MOGADISHU, Somalia (CNN) -- At least 39 civilians were killed in Somalia's capital Monday after a convoy of African Union peacekeepers was hit by a roadside bomb, causing the troops to open fire, officials and eyewitnesses said.
Islamist militia display weapons Monday in defiance of newly elected President Sheikh Sharif Sheikh Ahmed.
Maj. Ba-Huko Barigye, spokesman to the African Union Mission to Somalia (AMISON), said an explosion targeted a contingent of Ugandan troops. At least one soldier was injured and one of the vehicles damaged, Barigye said.
Ahmed Dirie Ali, spokesman of Hawiye Traditional Elders -- a major group of local clan leaders -- condemned the civilian deaths. And Mogadishu's deputy mayor, Abdifatah Ibrahim Shaweye, accused AMISOM of killing innocent civilians deliberately during a "brutal attack," an allegation Barigye denied.
"The deputy mayor has got the wrong information," he said. "They are targeting AMISOM, but the people who have died are all Somali civilians, who have nothing, whatsoever to do with AMISOM."
Officials say the incident happened on Maka al-Mukarama road, which connects the presidential palace and the airport in southern Mogadishu. The incident occurred on the same day that the new Somali president, Sheik Sharif Sheik Ahmed, was attending an African Union summit in the Ethiopian capital Addis Ababa.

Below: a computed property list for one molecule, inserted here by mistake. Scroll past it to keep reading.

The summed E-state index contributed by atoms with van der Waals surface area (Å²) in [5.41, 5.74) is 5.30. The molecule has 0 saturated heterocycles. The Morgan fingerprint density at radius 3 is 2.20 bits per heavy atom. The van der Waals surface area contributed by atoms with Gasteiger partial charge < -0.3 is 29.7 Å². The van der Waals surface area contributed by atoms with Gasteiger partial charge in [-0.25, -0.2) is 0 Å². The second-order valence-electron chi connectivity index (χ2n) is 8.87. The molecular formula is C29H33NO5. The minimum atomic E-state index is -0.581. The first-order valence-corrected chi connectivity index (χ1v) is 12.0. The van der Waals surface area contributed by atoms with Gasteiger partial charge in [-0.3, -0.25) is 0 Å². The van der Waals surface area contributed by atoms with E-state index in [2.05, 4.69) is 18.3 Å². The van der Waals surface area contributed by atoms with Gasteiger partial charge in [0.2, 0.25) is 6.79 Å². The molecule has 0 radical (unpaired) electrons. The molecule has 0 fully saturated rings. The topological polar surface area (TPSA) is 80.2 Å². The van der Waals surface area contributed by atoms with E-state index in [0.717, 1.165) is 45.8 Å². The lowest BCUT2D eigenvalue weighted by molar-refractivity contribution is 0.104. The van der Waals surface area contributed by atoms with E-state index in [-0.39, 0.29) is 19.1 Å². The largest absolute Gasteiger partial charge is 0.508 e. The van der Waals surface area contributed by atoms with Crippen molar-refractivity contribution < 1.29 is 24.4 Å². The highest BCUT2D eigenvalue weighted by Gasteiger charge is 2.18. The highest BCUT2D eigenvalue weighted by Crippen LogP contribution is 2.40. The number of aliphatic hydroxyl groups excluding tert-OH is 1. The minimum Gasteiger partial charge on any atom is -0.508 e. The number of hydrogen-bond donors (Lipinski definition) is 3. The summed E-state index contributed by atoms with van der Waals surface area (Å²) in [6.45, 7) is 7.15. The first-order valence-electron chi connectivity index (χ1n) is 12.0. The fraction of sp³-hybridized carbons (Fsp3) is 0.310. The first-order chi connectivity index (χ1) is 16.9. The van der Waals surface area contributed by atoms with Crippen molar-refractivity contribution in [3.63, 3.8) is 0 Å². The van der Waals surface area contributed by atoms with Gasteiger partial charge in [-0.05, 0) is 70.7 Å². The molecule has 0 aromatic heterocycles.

Ethiopia invaded Somalia in 2006, to depose an Islamic government led by Ahmed that had taken control of Mogadishu. But at the summit, U.N. Secretary-General Ban Ki-moon urged continued support for national reconciliation efforts in Somalia, which has been without an effective central government since 1991.
"It is important that these efforts should have a tangible effect in improving the security environment for the Somali people and humanitarian actors," Ban said in a statement released by his office. "The United Nations will provide strong logistical support to the African Union's AMISOM force and help develop Somali security forces."
He also encouraged AU leaders to consider a plan that will incorporate AMISOM into a larger U.N. peacekeeping force in the months ahead.
AMISOM was set up to take over from Ethiopian forces, which were supposed to be withdrawn soon after the December 2006 invasion that deposed the Islamic Courts Union, which Ahmed once led. But the Ethiopians and the country's U.N.-backed transitional government were soon battling Islamist guerrillas, including the militia al-Shabaab -- which the United States has designated as a terrorist group with links to al Qaeda.
The transitional government eventually signed a peace agreement with a new movement led by Ahmed, the Alliance for the Re-Liberation of Somalia. But al-Shabaab has rejected the deal and continued fighting.
The militia overran the town of Baidoa, the seat of the transitional government, within hours of the withdrawal of Ethiopian troops last week. Ahmed was elected president Saturday by lawmakers in Djibouti, and many Somalis view him as a final hope to challenge the militia and its extremist ideology.
CNN's Amir Ahmed and Ahmednor Mohamed Farah for CNN contributed to this report.